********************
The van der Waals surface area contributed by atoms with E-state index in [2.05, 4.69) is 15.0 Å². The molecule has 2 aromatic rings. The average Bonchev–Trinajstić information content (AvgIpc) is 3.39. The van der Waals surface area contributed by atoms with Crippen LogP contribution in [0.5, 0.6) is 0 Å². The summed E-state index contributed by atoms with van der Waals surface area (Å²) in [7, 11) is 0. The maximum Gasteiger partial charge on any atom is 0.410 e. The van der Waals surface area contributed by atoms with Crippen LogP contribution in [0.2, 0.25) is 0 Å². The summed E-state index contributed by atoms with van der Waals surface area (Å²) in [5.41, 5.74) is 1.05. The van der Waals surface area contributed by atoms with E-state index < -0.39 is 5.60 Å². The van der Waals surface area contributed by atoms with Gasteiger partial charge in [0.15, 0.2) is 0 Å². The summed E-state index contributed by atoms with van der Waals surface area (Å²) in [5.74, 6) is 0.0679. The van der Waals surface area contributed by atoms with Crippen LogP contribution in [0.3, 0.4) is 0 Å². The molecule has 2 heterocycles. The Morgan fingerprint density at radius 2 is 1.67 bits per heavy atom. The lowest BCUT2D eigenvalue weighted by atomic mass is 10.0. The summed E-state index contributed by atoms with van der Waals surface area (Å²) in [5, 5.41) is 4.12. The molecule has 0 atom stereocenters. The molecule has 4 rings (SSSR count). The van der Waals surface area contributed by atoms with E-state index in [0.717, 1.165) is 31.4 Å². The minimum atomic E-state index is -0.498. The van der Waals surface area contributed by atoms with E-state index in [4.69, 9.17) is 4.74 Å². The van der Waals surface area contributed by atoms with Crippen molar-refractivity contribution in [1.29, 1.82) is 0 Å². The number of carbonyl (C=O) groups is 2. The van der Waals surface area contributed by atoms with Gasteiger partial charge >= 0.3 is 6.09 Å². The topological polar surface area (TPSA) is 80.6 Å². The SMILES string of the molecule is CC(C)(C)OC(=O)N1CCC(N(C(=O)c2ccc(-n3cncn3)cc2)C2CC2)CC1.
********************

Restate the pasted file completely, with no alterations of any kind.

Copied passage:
The van der Waals surface area contributed by atoms with E-state index in [2.05, 4.69) is 15.0 Å². The molecule has 2 aromatic rings. The average Bonchev–Trinajstić information content (AvgIpc) is 3.39. The van der Waals surface area contributed by atoms with Crippen LogP contribution in [0.5, 0.6) is 0 Å². The summed E-state index contributed by atoms with van der Waals surface area (Å²) in [7, 11) is 0. The maximum Gasteiger partial charge on any atom is 0.410 e. The van der Waals surface area contributed by atoms with Crippen LogP contribution in [0.2, 0.25) is 0 Å². The summed E-state index contributed by atoms with van der Waals surface area (Å²) in [5.41, 5.74) is 1.05. The van der Waals surface area contributed by atoms with E-state index < -0.39 is 5.60 Å². The van der Waals surface area contributed by atoms with Gasteiger partial charge in [0.15, 0.2) is 0 Å². The summed E-state index contributed by atoms with van der Waals surface area (Å²) in [5.74, 6) is 0.0679. The van der Waals surface area contributed by atoms with Crippen LogP contribution in [0.3, 0.4) is 0 Å². The molecule has 2 heterocycles. The Morgan fingerprint density at radius 2 is 1.67 bits per heavy atom. The lowest BCUT2D eigenvalue weighted by atomic mass is 10.0. The summed E-state index contributed by atoms with van der Waals surface area (Å²) in [5, 5.41) is 4.12. The molecule has 0 atom stereocenters. The molecule has 4 rings (SSSR count). The van der Waals surface area contributed by atoms with E-state index in [0.717, 1.165) is 31.4 Å². The minimum atomic E-state index is -0.498. The van der Waals surface area contributed by atoms with E-state index in [4.69, 9.17) is 4.74 Å². The van der Waals surface area contributed by atoms with Crippen molar-refractivity contribution in [1.29, 1.82) is 0 Å². The number of carbonyl (C=O) groups is 2. The van der Waals surface area contributed by atoms with Gasteiger partial charge >= 0.3 is 6.09 Å². The topological polar surface area (TPSA) is 80.6 Å². The SMILES string of the molecule is CC(C)(C)OC(=O)N1CCC(N(C(=O)c2ccc(-n3cncn3)cc2)C2CC2)CC1.